'By the way,' adds Pawlikowski, 'the casting of Zula was a far more straightforward affair. Joanna was there from the start. I knew her well from my previous films. She's a friend. Her character, her musical possibilities, and her charm were always in the back my head when I was writing Zula's character'.


Anyone who has seen Pawlikowski's previous film, Ida, may immediately recognize the black and white images and near-square format, and imagine these things to be a conscious 'signature'. In fact, Pawlikowski originally meant to make COLD WAR in color.

'I didn't want to repeat myself. But when I looked at all the color options,' he says, 'by elimination, I realized I couldn't do this film in color because I had no idea what the color it would be. Poland wasn't like the States, which in the Fifties, was all saturated color. In Poland the color was nondescript, kind of grey/brown/green.' This, he says, was not a matter of photographic possibilities, but of actual life. 'Poland was destroyed. The cities were in ruins, there was no electricity in the countryside. People were wearing dark and grey colors. So if you wanted to show that in vivid color, it would be totally fake. And I did want the film to be vivid. We could have imitated the early Soviet color stock - which was slightly off, all washed out reds greens. But nowadays this would have felt very mannered. Black and white felt like a straightforward, honest convention. To make the film more dramatic and dynamic we enhanced the contrast, especially in the Paris section.'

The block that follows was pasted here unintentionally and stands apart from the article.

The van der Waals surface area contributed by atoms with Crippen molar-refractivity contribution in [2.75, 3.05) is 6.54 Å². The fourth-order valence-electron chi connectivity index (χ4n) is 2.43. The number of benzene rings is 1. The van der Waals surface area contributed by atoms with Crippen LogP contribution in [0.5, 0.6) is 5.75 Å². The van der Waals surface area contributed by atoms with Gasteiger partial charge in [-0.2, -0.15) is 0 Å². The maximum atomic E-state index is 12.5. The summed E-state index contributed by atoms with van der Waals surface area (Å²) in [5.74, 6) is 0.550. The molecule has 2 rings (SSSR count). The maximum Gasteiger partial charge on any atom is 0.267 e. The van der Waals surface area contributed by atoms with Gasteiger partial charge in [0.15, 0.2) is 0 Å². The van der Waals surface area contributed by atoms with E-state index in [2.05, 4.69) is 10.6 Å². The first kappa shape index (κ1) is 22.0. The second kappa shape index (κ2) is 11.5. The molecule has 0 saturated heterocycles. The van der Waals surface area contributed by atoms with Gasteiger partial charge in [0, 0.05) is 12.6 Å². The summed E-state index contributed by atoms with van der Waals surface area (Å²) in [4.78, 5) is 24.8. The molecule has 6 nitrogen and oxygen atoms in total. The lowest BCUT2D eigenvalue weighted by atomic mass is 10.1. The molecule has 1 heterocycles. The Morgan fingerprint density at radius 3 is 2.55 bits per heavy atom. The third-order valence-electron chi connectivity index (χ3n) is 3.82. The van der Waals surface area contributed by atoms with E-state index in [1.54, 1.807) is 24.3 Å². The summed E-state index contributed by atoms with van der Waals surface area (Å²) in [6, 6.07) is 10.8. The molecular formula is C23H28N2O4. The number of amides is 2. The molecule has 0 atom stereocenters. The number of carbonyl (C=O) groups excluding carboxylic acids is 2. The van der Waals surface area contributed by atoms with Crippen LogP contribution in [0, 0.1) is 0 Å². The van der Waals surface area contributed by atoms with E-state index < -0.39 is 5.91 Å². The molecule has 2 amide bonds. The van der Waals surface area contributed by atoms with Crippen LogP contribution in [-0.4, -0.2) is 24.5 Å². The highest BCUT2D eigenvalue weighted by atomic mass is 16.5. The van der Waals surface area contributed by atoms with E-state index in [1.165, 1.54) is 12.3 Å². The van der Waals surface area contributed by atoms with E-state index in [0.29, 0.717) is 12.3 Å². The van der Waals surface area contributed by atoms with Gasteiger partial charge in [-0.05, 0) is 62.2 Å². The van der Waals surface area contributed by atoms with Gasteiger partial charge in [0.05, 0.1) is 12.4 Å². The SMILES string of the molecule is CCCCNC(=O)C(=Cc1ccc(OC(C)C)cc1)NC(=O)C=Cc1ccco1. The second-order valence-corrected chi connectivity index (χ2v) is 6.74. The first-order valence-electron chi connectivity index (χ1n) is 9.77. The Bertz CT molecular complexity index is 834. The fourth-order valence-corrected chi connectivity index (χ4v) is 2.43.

As for the 1:1.33 aspect ratio, familiar from Ida (and known as 'Academy format'), it's something that comes naturally to Pawlikowski. All his early documentaries were shot on 16mm with a similar aspect ratio. He adds, 'Academy format also helps if you don't have much money for production design, because you don't have to show so much of the world'. When he wanted to show more of the world with this restricted width, he and his DP Lukasz Żal simply put the camera higher up and composed in depth, with elements of the landscape and people arranged higher, in near and distant background.